Guterres said armed movements from Cameroon to Colombia, the Philippines and beyond responded to his original appeal even if several cease-fires they announced didn’t last. But there are reasons to be hopeful, he said, pointing to a new peace agreement in Sudan, the launch of Afghan peace negotiations, and cease-fires largely holding in Syria’s Idlib province, Ukraine and elsewhere.

The U.N. chief delivered his speech in the vast General Assembly Hall, where only one mask-wearing diplomat from each of the U.N.’s 193 member nations was allowed, spread out in the chamber.

“In a world turned upside down, this General Assembly Hall is among the strangest sights of all,” Guterres said. “The COVID-19 pandemic has changed our annual meeting beyond recognition. But it has made it more important than ever.”

Brazil’s President Jair Bolsonaro, whose country by tradition is the first speaker, trumpeted his focus on the economy in dealing with the pandemic, lambasting “segments of the Brazilian media” for “spreading panic” by encouraging stay-at-home orders and prioritizing public health over the economy.

Bolsonaro has downplayed the severity of the virus and has repeatedly said shutting down the economy would inflict worse hardship on the population. That’s despite Brazil reporting the second-highest coronavirus death toll after the United States, with over 136,000 dead, according to statistics collected by Johns Hopkins University.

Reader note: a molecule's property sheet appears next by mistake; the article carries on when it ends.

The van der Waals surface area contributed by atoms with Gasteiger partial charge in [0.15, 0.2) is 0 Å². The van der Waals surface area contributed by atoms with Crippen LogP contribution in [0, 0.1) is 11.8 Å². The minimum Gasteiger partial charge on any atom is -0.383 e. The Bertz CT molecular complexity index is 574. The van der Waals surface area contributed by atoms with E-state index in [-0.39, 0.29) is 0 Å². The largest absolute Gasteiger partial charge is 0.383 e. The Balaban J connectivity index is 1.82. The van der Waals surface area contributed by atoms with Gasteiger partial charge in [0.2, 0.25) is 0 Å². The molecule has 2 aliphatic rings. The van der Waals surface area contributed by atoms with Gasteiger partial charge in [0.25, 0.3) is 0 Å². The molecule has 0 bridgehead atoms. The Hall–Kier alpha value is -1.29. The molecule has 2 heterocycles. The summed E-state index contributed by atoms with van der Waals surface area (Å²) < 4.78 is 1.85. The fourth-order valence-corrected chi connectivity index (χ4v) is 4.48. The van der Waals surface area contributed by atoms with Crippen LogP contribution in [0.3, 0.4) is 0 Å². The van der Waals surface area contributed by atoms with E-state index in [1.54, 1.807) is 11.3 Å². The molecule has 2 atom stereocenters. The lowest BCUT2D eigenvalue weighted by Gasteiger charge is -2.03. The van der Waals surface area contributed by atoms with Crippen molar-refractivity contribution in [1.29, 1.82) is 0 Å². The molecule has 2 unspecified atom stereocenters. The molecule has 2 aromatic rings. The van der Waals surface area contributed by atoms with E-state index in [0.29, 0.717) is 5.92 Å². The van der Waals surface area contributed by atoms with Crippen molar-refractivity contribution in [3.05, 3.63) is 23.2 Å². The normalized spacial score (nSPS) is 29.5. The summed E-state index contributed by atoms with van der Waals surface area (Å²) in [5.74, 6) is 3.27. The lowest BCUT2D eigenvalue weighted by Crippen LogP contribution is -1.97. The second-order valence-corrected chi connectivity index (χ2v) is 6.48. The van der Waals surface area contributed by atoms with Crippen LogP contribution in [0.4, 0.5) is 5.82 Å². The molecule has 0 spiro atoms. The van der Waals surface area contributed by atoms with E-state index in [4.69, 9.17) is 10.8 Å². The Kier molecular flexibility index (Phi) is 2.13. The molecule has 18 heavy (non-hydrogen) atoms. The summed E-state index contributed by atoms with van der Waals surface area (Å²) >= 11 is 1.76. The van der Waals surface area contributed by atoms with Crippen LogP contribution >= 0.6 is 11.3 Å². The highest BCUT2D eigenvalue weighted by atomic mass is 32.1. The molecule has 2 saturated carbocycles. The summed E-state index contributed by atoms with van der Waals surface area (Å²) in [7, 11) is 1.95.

Turkish President Recep Tayyip Erdogan criticized the start of the pandemic “where countries were left on their own,” stressing that “effective multilateralism requires effective multilateral institutions.” He urged rapid implementation of “comprehensive and meaningful reforms, starting with the restructuring of the Security Council,” the U.N.’s most powerful body with five veto-wielding members — the U.S., China, Russia, Britain and France.

In a fiery speech, Iranian President Hassan Rouhani whose country is facing the worst COVID-19 crisis in the Middle East, lashed out at U.S. sanctions but declared that his country will not submit to U.S. pressure.

He said the United States can’t impose negotiations or war on Iran, stressing that his country is “not a bargaining chip in U.S. elections and domestic policy.” He used George Floyd’s death in May under the knee of a police officer as a metaphor for Iran’s “own experience” with the United States.

“We instantly recognize the feet kneeling on the neck as the feet of arrogance on the neck of independent nations,” Rouhani said.

Tensions have run dangerously high this year, and Trump signed an executive order this week to enforce all U.N. sanctions on Iran because it’s not complying with a 2015 nuclear deal with world powers — a move that most of the world rejects as illegal.

The General Assembly’s annual meetings traditionally serve as a platform for countries to tout accomplishments, seek support, stoke rivalries and express views on global priorities.

This year, the platform is online, and there is a pressing new priority in the pandemic that has killed over 960,000 people worldwide.